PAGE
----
Review: The Heirs of Locksley by Carrie Vaughn

Review: The Heirs of Locksley by Carrie VaughnThe Heirs of Locksley (The Robin Hood Stories, #2) by Carrie Vaughn
Format: eARC
Source: supplied by publisher via NetGalley
Formats available: paperback, ebook
Genres: historical fiction, retellings
Series: Robin Hood Stories #2
Pages: 128
Published by Tordotcom on August 4, 2020
Purchasing Info: Author's WebsitePublisher's WebsiteAmazonBarnes & NobleKoboBook Depository
Goodreads

Carrie Vaughn follows up The Ghosts of Sherwood with the charming, fast-paced The Heirs of Locksley, continuing the story of Robin Hood's children.

"We will hold an archery contest. A simple affair, all in fun, on the tournament grounds. Tomorrow. We will see you there."

The latest civil war in England has come and gone, King John is dead, and the nobility of England gathers to see the coronation of his son, thirteen year old King Henry III.

The new king is at the center of political rivalries and power struggles, but John of Locksley―son of the legendary Robin Hood and Lady Marian―only sees a lonely boy in need of friends. John and his sisters succeed in befriending Henry, while also inadvertently uncovering a political plot, saving a man's life, and carrying out daring escapes.

All in a day's work for the Locksley children...

My Review:

I picked this up, admittedly rather early, because it combines two of my great reading loves, English history and fanfiction. And I really, truly was NOT expecting the second part of that equation.

I fell in love with English history at age 12, after seeing the movie Anne of a Thousand Days. I have no idea what drew me in so strongly. Certainly not any direct relationship to the history portrayed as I have zero English ancestry. Whether it was the pageantry, the politics or the power, I was absolutely hooked, leading to a life-long interest in British history, whether fictionalized or not.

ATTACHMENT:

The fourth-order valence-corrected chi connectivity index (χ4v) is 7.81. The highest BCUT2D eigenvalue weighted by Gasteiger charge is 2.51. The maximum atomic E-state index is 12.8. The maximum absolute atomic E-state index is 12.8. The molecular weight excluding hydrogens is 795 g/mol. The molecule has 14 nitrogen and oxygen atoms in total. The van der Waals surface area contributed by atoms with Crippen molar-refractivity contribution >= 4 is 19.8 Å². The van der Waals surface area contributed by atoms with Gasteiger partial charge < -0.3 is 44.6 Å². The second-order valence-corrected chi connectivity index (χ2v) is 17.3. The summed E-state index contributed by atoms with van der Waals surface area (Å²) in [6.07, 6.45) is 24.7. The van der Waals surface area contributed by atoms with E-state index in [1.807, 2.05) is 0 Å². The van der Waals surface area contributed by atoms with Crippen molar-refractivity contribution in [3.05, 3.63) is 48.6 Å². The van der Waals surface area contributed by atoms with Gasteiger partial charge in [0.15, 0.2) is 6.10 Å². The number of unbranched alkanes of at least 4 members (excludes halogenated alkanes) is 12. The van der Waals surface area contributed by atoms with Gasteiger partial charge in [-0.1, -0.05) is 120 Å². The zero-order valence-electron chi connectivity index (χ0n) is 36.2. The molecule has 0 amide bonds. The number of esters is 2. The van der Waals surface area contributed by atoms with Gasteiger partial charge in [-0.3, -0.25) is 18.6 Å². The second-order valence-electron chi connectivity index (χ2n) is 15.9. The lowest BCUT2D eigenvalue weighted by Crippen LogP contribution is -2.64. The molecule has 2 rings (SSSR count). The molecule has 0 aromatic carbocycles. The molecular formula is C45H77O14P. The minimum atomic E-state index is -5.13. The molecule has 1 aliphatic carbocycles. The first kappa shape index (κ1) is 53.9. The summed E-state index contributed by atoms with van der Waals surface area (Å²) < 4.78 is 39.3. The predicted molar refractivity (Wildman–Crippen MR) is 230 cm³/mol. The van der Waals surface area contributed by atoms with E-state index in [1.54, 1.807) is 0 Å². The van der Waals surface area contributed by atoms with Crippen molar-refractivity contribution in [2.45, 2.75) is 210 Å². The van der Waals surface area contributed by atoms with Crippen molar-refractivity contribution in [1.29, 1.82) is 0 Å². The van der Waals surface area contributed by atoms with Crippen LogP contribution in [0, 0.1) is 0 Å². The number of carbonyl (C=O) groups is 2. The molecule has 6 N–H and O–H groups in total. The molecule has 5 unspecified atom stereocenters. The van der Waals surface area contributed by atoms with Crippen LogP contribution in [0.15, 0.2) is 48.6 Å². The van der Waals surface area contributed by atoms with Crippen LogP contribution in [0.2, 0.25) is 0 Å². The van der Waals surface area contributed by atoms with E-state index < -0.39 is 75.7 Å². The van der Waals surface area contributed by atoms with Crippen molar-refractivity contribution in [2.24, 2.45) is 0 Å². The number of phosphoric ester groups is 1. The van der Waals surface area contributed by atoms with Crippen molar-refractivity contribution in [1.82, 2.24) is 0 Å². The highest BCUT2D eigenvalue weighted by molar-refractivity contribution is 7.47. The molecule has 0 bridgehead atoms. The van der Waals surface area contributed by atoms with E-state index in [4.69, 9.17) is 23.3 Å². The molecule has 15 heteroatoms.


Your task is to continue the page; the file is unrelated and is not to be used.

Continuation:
Not that some of what grabbed me, like the Robin Hood and King Arthur, aren’t of dubious historical accuracy – at best.

But this particular novella duology – at least it’s a duology so far – does a terrific job of setting Robin Hood, Robin of Locksley, into a reasonably historical version of the time in which he was supposed to have lived, and skirts around the issues of exactly which, if any, of the tales about him might be true by making him a secondary character in these stories.

In these stories, Robin is no longer the outlaw of Sherwood. And he’s no longer a young man. Instead, he’s well into middle age, still powerful, still feared and hated and loved in equal measure, but also someone who recognizes that his time will inevitably draw to a close, sooner rather than later.

These stories focus on his children with Marian; his oldest daughter Mary, his son and heir John, and his slightly fey child Eleanor as they take their first steps into adulthood.

They also do a good job of giving bits of long-ago English history a face that makes them still feel relevant. The first book, The Ghosts of Sherwood, was a story about reckoning. About the nobles who favored King John still trying to eliminate Robin as a threat or a power, while the political maneuvering brought the negotiations surrounding the Magna Carta becomes personalized through his enemies attempt to kidnap his children – and his children manage to rescue themselves using the lessons their father and life on the edge of Sherwood have taught them.

In The Heirs of Locksley, the times have changed and the story has moved on a bit. It is 1220, and King John is dead. His 13-year-old son sits uneasily on the throne that he will occupy for the rest of his life. But Henry of Winchester, Henry III, is still a boy. A boy who never knew his father, but still stands in his shadow. The shadow of a man who seems to have pissed off everyone he ever knew.